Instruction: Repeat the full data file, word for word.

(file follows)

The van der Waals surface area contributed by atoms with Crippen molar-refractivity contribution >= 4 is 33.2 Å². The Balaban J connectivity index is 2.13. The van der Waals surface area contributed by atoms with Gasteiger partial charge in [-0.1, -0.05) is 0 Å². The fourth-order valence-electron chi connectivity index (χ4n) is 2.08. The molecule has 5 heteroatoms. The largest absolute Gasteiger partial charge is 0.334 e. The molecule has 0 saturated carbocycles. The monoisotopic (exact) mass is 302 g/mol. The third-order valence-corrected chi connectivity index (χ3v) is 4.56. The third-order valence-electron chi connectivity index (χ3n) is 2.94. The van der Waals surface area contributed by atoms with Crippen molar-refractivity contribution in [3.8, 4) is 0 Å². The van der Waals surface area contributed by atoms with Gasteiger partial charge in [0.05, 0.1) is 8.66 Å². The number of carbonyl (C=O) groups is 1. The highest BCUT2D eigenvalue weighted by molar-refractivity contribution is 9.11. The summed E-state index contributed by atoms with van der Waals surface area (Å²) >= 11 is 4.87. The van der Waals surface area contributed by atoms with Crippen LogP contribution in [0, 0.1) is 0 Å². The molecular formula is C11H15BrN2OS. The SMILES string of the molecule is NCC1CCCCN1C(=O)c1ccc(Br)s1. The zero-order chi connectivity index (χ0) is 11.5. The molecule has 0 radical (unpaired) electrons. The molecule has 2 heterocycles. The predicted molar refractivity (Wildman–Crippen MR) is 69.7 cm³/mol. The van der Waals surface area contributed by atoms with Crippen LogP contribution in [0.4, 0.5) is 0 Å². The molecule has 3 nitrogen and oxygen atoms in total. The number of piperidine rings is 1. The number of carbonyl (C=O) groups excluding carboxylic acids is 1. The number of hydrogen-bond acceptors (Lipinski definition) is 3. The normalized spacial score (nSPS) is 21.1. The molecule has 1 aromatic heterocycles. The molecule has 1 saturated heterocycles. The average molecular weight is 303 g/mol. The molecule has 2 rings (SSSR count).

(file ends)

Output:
The van der Waals surface area contributed by atoms with Crippen molar-refractivity contribution >= 4 is 33.2 Å². The Balaban J connectivity index is 2.13. The van der Waals surface area contributed by atoms with Gasteiger partial charge in [-0.1, -0.05) is 0 Å². The fourth-order valence-electron chi connectivity index (χ4n) is 2.08. The molecule has 5 heteroatoms. The largest absolute Gasteiger partial charge is 0.334 e. The molecule has 0 saturated carbocycles. The monoisotopic (exact) mass is 302 g/mol. The third-order valence-corrected chi connectivity index (χ3v) is 4.56. The third-order valence-electron chi connectivity index (χ3n) is 2.94. The van der Waals surface area contributed by atoms with Crippen molar-refractivity contribution in [3.8, 4) is 0 Å². The van der Waals surface area contributed by atoms with Gasteiger partial charge in [0.05, 0.1) is 8.66 Å². The number of carbonyl (C=O) groups is 1. The highest BCUT2D eigenvalue weighted by molar-refractivity contribution is 9.11. The summed E-state index contributed by atoms with van der Waals surface area (Å²) >= 11 is 4.87. The van der Waals surface area contributed by atoms with Crippen LogP contribution in [0, 0.1) is 0 Å². The molecular formula is C11H15BrN2OS. The SMILES string of the molecule is NCC1CCCCN1C(=O)c1ccc(Br)s1. The zero-order chi connectivity index (χ0) is 11.5. The molecule has 0 radical (unpaired) electrons. The molecule has 2 heterocycles. The predicted molar refractivity (Wildman–Crippen MR) is 69.7 cm³/mol. The van der Waals surface area contributed by atoms with Crippen LogP contribution in [0.4, 0.5) is 0 Å². The molecule has 3 nitrogen and oxygen atoms in total. The number of piperidine rings is 1. The number of carbonyl (C=O) groups excluding carboxylic acids is 1. The number of hydrogen-bond acceptors (Lipinski definition) is 3. The normalized spacial score (nSPS) is 21.1. The molecule has 1 aromatic heterocycles. The molecule has 1 saturated heterocycles. The average molecular weight is 303 g/mol. The molecule has 2 rings (SSSR count).